Introducing the man of the hour - Brooks Grant Hohman born May 29, 2016 at 8:40 pm.
It seemed like the birth of Brooks was over just as soon as it started for me. (I realize this is a luxury when so many go through hours of labor.)
B was due on May 24, but he wasn't budging. I like to joke that the womb had free wifi. He was still sitting up high and I wasn't dilated an inch. With no progress made, we went ahead and scheduled an induction for Sunday, May 29. Yes, another week of waiting and being huge.
The doctors warned me that first time inductions could take awhile. Being the planner that I am, I had my personals packed well in advance of scheduling the induction. Having heard that I might be hanging out in the hospital for days (eek!) before labor really got going, I decided to pack another bag of activities to keep my mind off the sure to be painful road ahead. We had decks of cards, every Harry Potter movie, and of course Catan to keep our anxiety at bay and focus only on how many sheep I can get for this damn surplus of brick.
Induction day was finally here! The beginning of the end and only a little while longer until I see the one who had been kicking me for months. I was given the royal treatment with courteous nurses (even though I came in right at a shift change) showing me the lay of the land and giving me the playbook for the day. They lassoed my belly with monitors and told me that if anything changes with me or B that I would hear a strange beeping noise.
They inserted the induction meds around 4:30pm, just 30 short minutes after checking in. Within 30 more minutes, that strange beeping they had mentioned started. My nurse calmly walked in and checked the monitors. B's heart rate had dropped, but that isn't too odd if it only happens once.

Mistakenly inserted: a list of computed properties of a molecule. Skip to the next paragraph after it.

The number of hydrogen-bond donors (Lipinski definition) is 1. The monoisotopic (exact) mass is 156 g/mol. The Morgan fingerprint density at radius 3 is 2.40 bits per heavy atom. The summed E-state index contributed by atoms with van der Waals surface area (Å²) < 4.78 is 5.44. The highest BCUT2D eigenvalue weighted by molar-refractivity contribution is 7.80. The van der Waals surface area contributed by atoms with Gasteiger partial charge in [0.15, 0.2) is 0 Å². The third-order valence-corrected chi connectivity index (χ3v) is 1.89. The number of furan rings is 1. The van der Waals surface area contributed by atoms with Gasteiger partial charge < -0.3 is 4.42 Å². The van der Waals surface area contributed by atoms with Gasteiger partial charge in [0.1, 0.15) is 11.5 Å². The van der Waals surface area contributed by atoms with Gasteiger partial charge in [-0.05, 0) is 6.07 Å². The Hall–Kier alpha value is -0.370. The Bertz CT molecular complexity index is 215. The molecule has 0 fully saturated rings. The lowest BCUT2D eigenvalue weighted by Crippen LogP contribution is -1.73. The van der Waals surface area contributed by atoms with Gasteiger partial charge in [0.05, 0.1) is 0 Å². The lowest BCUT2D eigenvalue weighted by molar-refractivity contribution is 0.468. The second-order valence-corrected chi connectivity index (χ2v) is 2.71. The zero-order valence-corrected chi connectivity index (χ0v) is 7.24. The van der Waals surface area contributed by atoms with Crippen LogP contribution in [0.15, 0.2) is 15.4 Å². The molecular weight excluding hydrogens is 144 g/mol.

Ten minutes later the strange beep was back. Two nurses came in this time to check on us, and they decided that it would be best to call the doc just to make her aware that Brooks wasn't reacting to the induction perfectly.
Ten more minutes pass and the beep continues. Four nurses run in and determine that this induction will not go off as planned. They remove the medicines and tell me to sit tight and await the doctor for next steps.
Thankfully, my doc wasn't far away at the time and was there within minutes suggesting a course of action. Apparently, this had been the most gentle induction possible and since B wasn't reacting well to it, odds were high that he would not handle the stress of a natural delivery well either. Since his heart rate had dropped 3 times within an hour or so, a C-section was going to be the safest way to get him out quickly and without distressing him.
In my mind all I could think was, thank God I don't have to push him out and that I shouldn't have skipped over the C-section part of the baby books. My mom had a C-section with me, but that was 25 years ago so I imagined those details were a bit out of date.
Once I signed the papers to consent to the surgery, my delivery room turned into the place to be. Those four nurses and more came back and dispersed - one on monitors, one trying to shave me (thankfully I came prepared), one briefing my husband, and one asking me medical questions. This was when it sunk in that I wouldn't be able to unload my surplus of bricks (just kidding!) , and that I was about to have major surgery - my first.
Nico and I were able to gather a few minutes to talk. We agreed that once in the operating room, we would maintain eye contact. No looking over that curtain for anything.
It only seemed like minutes, but about an hour later, me and my big belly were rolled out of the room down to surgery. I was shaking. The delivery room was an ice box. The doctors, nurses, and anesthesiologist were all doing their thing, and I just looked at the metal table - so unwelcoming and sterile.
I hopped on the table (hop is a relative term) and a nice bald man covered me in the warmest blankets. It instantly helped, but the shaking wasn't stopping. I was terrified that the epidural wouldn't go well and I would be paralyzed.